Q&A: How the Meta news block is impacting student newspapers in London, Ont.

The ongoing blocking of Canadian news content on Facebook and Instagram is making it hard for media organizations across the country to ensure their content is reaching their audiences. 

The social media news ban is the result of an ongoing battle between tech giant Meta, who owns Facebook and Instagram, and the federal government over who should pay for news that’s repurposed on the platforms. 

It’s presenting a unique challenge for student-run newspapers at universities and colleges, whose main demographic is young adults who primarily rely on social media apps to find and share their news. 

CBC London Morning host Allison Devereaux spoke with student journalists Estella Ren, editor-in-chief of The Gazette at Western University, and Hannah Theodore, editor at the Interrobang at Fanshawe College. They shared how the news block is affecting their organizations. 

The following has been edited for length and clarity.

Allison Devereaux: How has the move by Meta to block Canadian news affected your publication?

Estella Ren: It has a huge impact on our publication because after we publish our news on the website, we publish them again on Instagram stories and if it’s a big news or feature story, publish them in an Instagram post.

We have 6,900 followers on Instagram, each of them reposts our stories and [they’d] reach thousands of people before Meta blocked us. And we all know that Generation Z lives and breathes Facebook and Instagram, our Gazette readers are students who are in this age group, and Instagram is where we get most of our foot traffic from. 

AD: Estella, how much would that traffic gap be? How many people are going to your website versus the amount accessing stories through your social media?

ER: From what I observe, most of our readers will know the stories we publish from Instagram and then they would click on the link to go on the website and read stories, so we get most of our traffic from Instagram

AD: Hannah, how did readers on your end start finding out that something had changed?

Hannah Theodore: It was kind of a slow trickle even for myself, going to our Instagram page and noticing that our content was no longer visible. Members of our videography team were coming into my office asking ‘Are we still making vertical videos?’ Because I’ve been working on expanding our multi-media growth because we also know that’s how our audience is consuming news, especially on Instagram, they want that video content, so we’re losing a huge piece of the way that we’re trying to reach students right now.

LISTEN: How campus newspapers are navigating the Meta news ban

London Morning7:40How campus newspapers are navigating the Meta news media ban

Canadians can no longer get news in Canada on Facebook or Instagram. The move is affecting large and small news agencies alike. Fanshawe’s Interrobang editor Hannah Theodore and the Western Gazette’s editor-in-chief Estella Ren tell London Morning how both papers have changed their approaches to reach readers.

AD: Does it feel as though you put a lot of work into social media and it’s just not there anymore?

HT: It does feel that way, we’ve been really actively trying to grow those spaces, especially on Instagram. Facebook is probably where we have our most established audience because we’ve had that account for the longest and we know, based on analytics, that most of our clicks are coming through Facebook and those tend to be graduates, former students, former writers at the Interrobang, that are still accessing our stories through Facebook. With Instagram, we’ve been trying to grow new audience members and reach the current student body, so losing that is going to be a real detriment.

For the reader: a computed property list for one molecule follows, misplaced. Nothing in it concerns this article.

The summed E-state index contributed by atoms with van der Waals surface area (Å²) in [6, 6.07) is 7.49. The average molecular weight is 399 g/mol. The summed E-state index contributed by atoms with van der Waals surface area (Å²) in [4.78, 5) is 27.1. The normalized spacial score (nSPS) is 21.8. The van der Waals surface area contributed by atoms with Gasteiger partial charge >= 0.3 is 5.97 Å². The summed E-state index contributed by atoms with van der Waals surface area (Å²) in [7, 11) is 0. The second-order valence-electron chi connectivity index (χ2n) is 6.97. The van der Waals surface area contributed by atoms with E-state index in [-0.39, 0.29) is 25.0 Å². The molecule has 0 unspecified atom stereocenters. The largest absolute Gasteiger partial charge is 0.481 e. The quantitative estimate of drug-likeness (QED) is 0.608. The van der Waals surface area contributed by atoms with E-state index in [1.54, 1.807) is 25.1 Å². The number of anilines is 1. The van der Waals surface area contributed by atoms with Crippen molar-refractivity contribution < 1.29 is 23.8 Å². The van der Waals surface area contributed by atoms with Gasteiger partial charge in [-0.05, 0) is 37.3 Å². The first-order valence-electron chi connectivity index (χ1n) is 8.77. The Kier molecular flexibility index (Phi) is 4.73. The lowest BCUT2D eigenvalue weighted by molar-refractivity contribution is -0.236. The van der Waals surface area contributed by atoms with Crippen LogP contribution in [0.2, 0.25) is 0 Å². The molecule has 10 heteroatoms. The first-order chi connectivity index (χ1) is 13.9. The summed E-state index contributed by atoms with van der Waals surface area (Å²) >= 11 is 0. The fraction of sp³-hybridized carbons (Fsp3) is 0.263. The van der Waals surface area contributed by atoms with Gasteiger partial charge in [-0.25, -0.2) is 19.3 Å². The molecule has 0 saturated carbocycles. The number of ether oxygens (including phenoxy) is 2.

AD: Estella, I’m wondering what the conversations sound like in your newsroom, what questions are people asking themselves?

ER: Our social media team is trying to figure out some new ways to reach our audience and some things we’re considering are newsletters. In the past, we relied on social media algorithms but we don’t really know how they work and they’re out of our control so maybe newsletters are something we can look at where we have direct control of that we can send to our readers’ inbox every weekend. We plan to do different kinds of newsletters, breaking news, weekly roundup, sports, and local arts news.

HT: We do have an email newsletter that we have been producing for the past few years now. and we’re hoping to expand that newsletter a little bit, amping up the number of stories we’re putting in it because that’s the quickest way to get our stories directly to our audience through their emails. We’re quite lucky at Fanshawe that we have a pretty high pick-up rate for our physical newspaper, so we know our students are picking it up and we’ve always felt such a strong connection to the print aspect of what we do at Interrobang. 

AD: As student journalists, what do you both think of the Canadian government’s move?

ER: I think it definitely has very good intentions but what we’re dealing with right now is unintended consequences and it harms people’s ability to get access to Canadian news. I think it does more harm than good to the news industry, especially for local news, we don’t have big platforms like other outlets do, we have limited resources. 

HT: Local news is suffering in Canada and I think looking to these huge tech giants to just come to the table and consider sharing some of that revenue they’re getting from those click-through links, that could be a substantial aid for small publications like us. We need all the help we can get especially at the student journalism level. 


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